Denver folk-Americana singer-songwriter Mary Beth Cross will celebrate the release of her fourth CD with a special concert and signing from 4-6 p.m. Jan 27 (Sunday) at Fourteen Seventy-Two Lowcountry Dining, 1472 Pearl St. in Denver.
In related news, the artist has been invited to perform at the 2013 Folk Alliance Conference in Toronto. Cross will take the stage with other artists on Feb. 20 for the “Musicians United for Bristol Bay” concert”. She also will perform at a special showcase for music industry professionals on Feb. 23.
Recorded in Nashville, “Beyond Good and Evil” gives voice to the pioneer spirit of the American frontier with original songs and cover tunes. Cross spent the past year penning songs reflecting the grit and determination of the adventurers who blazed a trail from the East to the West in search of what they treasured most: beauty, adventure, land, new opportunities for work, and freedom from oppression.
Acoustic instrumentation was carefully chosen to highlight the historical time period for each song. The music represents a few of the cultures that have contributed to what has become American music today, including the banjos of African immigrants; the pipes, whistles and percussion of Celtic music makers in the British Isles; and the horns, accordions and fiddles of French cafes.
“All of these are part of the collective tapestry of a country that continues to forge on and grow despite great adversity,” said Cross, whose goal was to create an “authentic sound” that changes the folk-Americana landscape. “The choices, sacrifice and yearning for a place that feels like home remain timeless.”
The free event at Fourteen Seventy-Two Lowcountry Dining in Denver will include live music, hors d’oeuvres, a full bar, and prize giveaways.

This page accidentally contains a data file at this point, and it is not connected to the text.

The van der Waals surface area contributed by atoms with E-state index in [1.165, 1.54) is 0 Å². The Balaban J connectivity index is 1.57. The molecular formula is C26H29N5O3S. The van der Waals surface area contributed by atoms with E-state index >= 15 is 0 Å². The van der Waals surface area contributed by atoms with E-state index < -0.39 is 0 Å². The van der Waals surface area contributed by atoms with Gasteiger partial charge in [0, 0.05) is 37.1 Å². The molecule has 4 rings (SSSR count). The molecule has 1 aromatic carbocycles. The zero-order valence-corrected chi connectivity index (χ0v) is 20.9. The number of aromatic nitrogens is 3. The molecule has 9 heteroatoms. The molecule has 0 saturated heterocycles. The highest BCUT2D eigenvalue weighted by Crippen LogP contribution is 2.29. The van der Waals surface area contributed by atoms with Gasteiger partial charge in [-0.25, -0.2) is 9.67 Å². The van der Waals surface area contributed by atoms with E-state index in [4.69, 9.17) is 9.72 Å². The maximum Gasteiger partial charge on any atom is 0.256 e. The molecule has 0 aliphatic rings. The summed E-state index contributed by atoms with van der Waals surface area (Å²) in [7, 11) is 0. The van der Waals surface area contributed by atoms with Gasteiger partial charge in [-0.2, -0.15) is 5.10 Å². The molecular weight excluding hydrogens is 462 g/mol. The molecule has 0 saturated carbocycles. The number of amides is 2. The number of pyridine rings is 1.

Cross uses soaring, pure-tone soprano vocals to help bring her story-driven songs to life.
The foot-tapping tune “Kiss You Goodnight” was inspired by the Chilean copper miners who were trapped underground for 60 days with nothing but darkness and time on their hands. One of the miners emerged to find both his wife and mistress waiting for him.
“The upbeat rhythms in the song led the session musicians to imagine the miner digging a tunnel out the back to avoid his confrontation of being found out by both women,” Cross noted.
A tour of Dolly’s House Museum, a historic brothel house in Ketchikan, Alaska, prompted Cross to write the fiddle-accented “Stories Never Told”. The artist sings a fun but heart-rending story of a dusty prospector who uses his gold for prostitutes and whiskey, only to die on a dirt trail with a bullet wound to the head. History books did not record his name.
The title cut for “Beyond Good and Evil” is an expression of the former nurse’s desire to help make the world a better place through education, caring and helping others. The tender ballad ends with the words, “I’d rather light a candle than waste my life cursing the dark.”
“The idea for the album came while I was reading Nietzsche’s book, ‘Beyond Good and Evil’,” Cross added. “I was exploring the impetus to move West and the feelings surrounding the need for change. At one time or another, we all feel the need to break free from a cage of any kind. Sometimes that is imagined, other times real. Like the westward pioneer adventurers, we make the choice to stay, leave, act, or not act. We just hope we can be happy with our choice in the end.”